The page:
We need to drop this word from everyday vocabulary

With this shift in language, if it’s something truly worth doing, you’ll make the time for it.

When I first started writing, I had a set routine. I’d start first thing in the morning. I’d make myself a cup of coffee, clean my desk, put my noise-cancelling headphones on, read a chapter from a great book to put myself in the right mindset, close the door to create a zero-noise environment (as if the headphones weren’t enough), and begin slowly moving my fingers across the keyboard.

I treated writing like a space shuttle launch. If one of these variables was off, I’d abort the mission. I told myself I simply can’t write if the perfect conditions didn’t present themselves.


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Can’t, I later realized, can be a dangerous word. To be sure, there are legitimate circumstances for using can’t. But for much of the time, and for much of the world’s population, can’t often means I don’t want to.

I can’t exercise today means I don’t feel like exercising todayI can’t read this book means I’d rather watch Netflix. I can’t rest because I have too much work means Rest isn’t a priority for me right now.

This isn’t meaningless semantics. The language we use to describe our beliefs matters. It’s a huge mental shift to go from I can’t write to I don’t want to writeCan’t stops the conversation. If you can’t do something, why bother trying?

But don’t want shifts the perspective. It forces you to be honest with yourself and prompts a deeper psychoanalysis. This shift in vocabulary made me realize that my seeming inability to write didn’t result from the absence of the perfect cup of coffee. Rather, it was the product of deeper issues with perfectionism.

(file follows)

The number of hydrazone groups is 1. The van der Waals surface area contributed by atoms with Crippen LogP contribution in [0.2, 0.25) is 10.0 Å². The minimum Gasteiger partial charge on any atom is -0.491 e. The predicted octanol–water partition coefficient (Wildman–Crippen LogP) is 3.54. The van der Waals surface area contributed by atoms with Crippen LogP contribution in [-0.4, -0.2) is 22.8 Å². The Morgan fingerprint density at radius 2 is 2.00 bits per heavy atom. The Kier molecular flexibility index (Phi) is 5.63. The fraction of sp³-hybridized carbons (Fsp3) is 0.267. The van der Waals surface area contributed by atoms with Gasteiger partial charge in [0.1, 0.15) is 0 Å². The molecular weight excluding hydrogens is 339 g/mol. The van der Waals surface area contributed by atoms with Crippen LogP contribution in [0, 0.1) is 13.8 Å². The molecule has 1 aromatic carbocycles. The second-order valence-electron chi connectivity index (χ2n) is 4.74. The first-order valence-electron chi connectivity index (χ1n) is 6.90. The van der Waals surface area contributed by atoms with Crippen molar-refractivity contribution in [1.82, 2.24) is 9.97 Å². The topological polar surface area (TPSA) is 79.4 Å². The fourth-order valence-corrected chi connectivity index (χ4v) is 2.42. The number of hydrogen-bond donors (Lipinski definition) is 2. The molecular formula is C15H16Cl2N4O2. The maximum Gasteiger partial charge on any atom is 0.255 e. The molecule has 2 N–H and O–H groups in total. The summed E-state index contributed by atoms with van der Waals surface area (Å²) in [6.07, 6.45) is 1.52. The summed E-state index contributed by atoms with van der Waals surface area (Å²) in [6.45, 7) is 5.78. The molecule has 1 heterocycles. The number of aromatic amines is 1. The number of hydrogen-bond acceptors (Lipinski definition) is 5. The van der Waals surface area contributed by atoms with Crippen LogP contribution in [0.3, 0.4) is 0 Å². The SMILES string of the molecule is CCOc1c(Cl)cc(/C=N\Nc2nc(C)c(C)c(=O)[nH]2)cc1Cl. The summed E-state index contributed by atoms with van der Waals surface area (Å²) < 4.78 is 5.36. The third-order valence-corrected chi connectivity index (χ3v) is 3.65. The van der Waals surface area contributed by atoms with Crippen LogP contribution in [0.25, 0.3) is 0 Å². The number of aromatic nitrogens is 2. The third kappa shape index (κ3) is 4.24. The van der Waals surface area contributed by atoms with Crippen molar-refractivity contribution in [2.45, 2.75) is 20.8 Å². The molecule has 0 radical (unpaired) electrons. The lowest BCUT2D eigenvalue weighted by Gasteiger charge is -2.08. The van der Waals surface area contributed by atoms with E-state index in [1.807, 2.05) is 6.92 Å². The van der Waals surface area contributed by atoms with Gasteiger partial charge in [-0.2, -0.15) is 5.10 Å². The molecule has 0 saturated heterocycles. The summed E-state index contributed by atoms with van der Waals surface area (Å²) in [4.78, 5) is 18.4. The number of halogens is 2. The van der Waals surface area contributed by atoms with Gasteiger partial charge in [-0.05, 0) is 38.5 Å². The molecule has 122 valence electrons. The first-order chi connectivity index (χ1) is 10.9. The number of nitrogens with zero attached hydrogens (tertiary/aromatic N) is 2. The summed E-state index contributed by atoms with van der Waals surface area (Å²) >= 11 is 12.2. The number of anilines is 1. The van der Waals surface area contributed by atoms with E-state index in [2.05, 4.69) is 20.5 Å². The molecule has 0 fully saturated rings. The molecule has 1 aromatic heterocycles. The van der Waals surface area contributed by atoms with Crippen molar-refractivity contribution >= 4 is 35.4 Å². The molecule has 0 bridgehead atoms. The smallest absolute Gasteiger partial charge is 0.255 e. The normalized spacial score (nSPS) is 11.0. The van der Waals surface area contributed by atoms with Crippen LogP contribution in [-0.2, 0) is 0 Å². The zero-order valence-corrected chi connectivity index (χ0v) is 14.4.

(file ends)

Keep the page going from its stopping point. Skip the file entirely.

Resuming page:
My epiphany came when I read Paul Kalanithi’s When Breath Becomes Air. Kalanithi was a 36-year-old neurosurgeon diagnosed with Stage IV lung cancer when he was about to finish his grueling decade-long residency. It’s a heartbreaking, yet surprisingly inspiring, story of how a doctor treating the dying became a patient facing his own mortality. I was struck by this passage penned by Kalanithi’s wife that described his writing process for the book:

“During the last year of his life, Paul wrote relentlessly, fueled by purpose, motivated by a ticking clock. He started with midnight bursts when he was still a neurosurgery chief resident, softly tapping away on his laptop as he lay next to me in bed; later he spent afternoons in his recliner, drafted paragraphs in the oncologist’s waiting room, took phone calls from his editor while chemotherapy dripped into his veins, carried his silver laptop everywhere he went. When his fingertips developed painful fissures because of his chemotherapy, we found seamless, silver-lined gloves that allowed use of a trackpad and keyboard.”

If Kalanithi didn’t use the word can’t when it came to his writing, I had absolutely no business using it for mine.

Now, I write from cramped airplane seats. I write on the Google Docs app on my phone, and I write with a pencil and a notepad. I write when it’s noisy, and I write when it’s quiet. For me, with enough conditioning, I can’t write if . . . became I can write even if…

The next time you’re tempted to say you can’t do something, replace it with I don’t want to or It’s not a priority for me. With this shift in language, if it’s something truly worth doing, you’ll make the time for it.

Ozan Varol is a rocket scientist turned law professor and bestselling author. Click here to download a free copy of his e-book, The Contrarian Handbook: 8 Principles for Innovating Your Thinking. Along with your free e-book, you’ll get the Weekly Contrarian — a newsletter that challenges conventional wisdom and changes the way we look at the world (plus access to exclusive content for subscribers only). 

This article originally appeared on Ozan Varol. 


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